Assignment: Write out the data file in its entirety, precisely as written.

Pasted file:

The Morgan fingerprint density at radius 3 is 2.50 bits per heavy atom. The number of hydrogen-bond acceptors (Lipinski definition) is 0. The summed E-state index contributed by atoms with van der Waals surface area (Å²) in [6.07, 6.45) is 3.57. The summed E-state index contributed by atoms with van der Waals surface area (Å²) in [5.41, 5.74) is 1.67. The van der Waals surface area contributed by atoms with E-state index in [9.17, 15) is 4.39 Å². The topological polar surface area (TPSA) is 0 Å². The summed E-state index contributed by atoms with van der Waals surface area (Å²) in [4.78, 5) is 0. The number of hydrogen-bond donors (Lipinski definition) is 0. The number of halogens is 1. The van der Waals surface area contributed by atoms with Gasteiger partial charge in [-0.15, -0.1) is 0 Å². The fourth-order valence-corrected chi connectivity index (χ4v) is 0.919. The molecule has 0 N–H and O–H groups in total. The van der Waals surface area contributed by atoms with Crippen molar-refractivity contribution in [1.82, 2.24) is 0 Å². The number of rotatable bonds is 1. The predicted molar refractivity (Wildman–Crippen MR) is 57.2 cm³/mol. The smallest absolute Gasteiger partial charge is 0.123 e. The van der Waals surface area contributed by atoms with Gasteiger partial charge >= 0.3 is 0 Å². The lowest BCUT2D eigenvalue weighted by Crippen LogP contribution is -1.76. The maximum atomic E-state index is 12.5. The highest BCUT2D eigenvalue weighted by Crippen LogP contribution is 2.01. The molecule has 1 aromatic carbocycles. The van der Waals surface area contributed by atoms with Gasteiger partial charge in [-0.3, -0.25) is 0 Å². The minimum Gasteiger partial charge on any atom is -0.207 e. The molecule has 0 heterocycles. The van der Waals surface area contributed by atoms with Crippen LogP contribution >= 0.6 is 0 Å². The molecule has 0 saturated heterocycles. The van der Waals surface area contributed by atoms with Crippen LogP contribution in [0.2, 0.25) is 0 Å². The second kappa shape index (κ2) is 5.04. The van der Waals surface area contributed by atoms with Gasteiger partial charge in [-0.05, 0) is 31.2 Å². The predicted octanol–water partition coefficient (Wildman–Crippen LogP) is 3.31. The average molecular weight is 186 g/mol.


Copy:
The Morgan fingerprint density at radius 3 is 2.50 bits per heavy atom. The number of hydrogen-bond acceptors (Lipinski definition) is 0. The summed E-state index contributed by atoms with van der Waals surface area (Å²) in [6.07, 6.45) is 3.57. The summed E-state index contributed by atoms with van der Waals surface area (Å²) in [5.41, 5.74) is 1.67. The van der Waals surface area contributed by atoms with E-state index in [9.17, 15) is 4.39 Å². The topological polar surface area (TPSA) is 0 Å². The summed E-state index contributed by atoms with van der Waals surface area (Å²) in [4.78, 5) is 0. The number of hydrogen-bond donors (Lipinski definition) is 0. The number of halogens is 1. The van der Waals surface area contributed by atoms with Gasteiger partial charge in [-0.15, -0.1) is 0 Å². The fourth-order valence-corrected chi connectivity index (χ4v) is 0.919. The molecule has 0 N–H and O–H groups in total. The van der Waals surface area contributed by atoms with Crippen molar-refractivity contribution in [1.82, 2.24) is 0 Å². The number of rotatable bonds is 1. The predicted molar refractivity (Wildman–Crippen MR) is 57.2 cm³/mol. The smallest absolute Gasteiger partial charge is 0.123 e. The van der Waals surface area contributed by atoms with Gasteiger partial charge >= 0.3 is 0 Å². The lowest BCUT2D eigenvalue weighted by Crippen LogP contribution is -1.76. The maximum atomic E-state index is 12.5. The highest BCUT2D eigenvalue weighted by Crippen LogP contribution is 2.01. The molecule has 1 aromatic carbocycles. The van der Waals surface area contributed by atoms with Gasteiger partial charge in [-0.3, -0.25) is 0 Å². The minimum Gasteiger partial charge on any atom is -0.207 e. The molecule has 0 heterocycles. The van der Waals surface area contributed by atoms with Crippen LogP contribution >= 0.6 is 0 Å². The molecule has 0 saturated heterocycles. The van der Waals surface area contributed by atoms with Crippen LogP contribution in [0.2, 0.25) is 0 Å². The second kappa shape index (κ2) is 5.04. The van der Waals surface area contributed by atoms with Gasteiger partial charge in [-0.05, 0) is 31.2 Å². The predicted octanol–water partition coefficient (Wildman–Crippen LogP) is 3.31. The average molecular weight is 186 g/mol.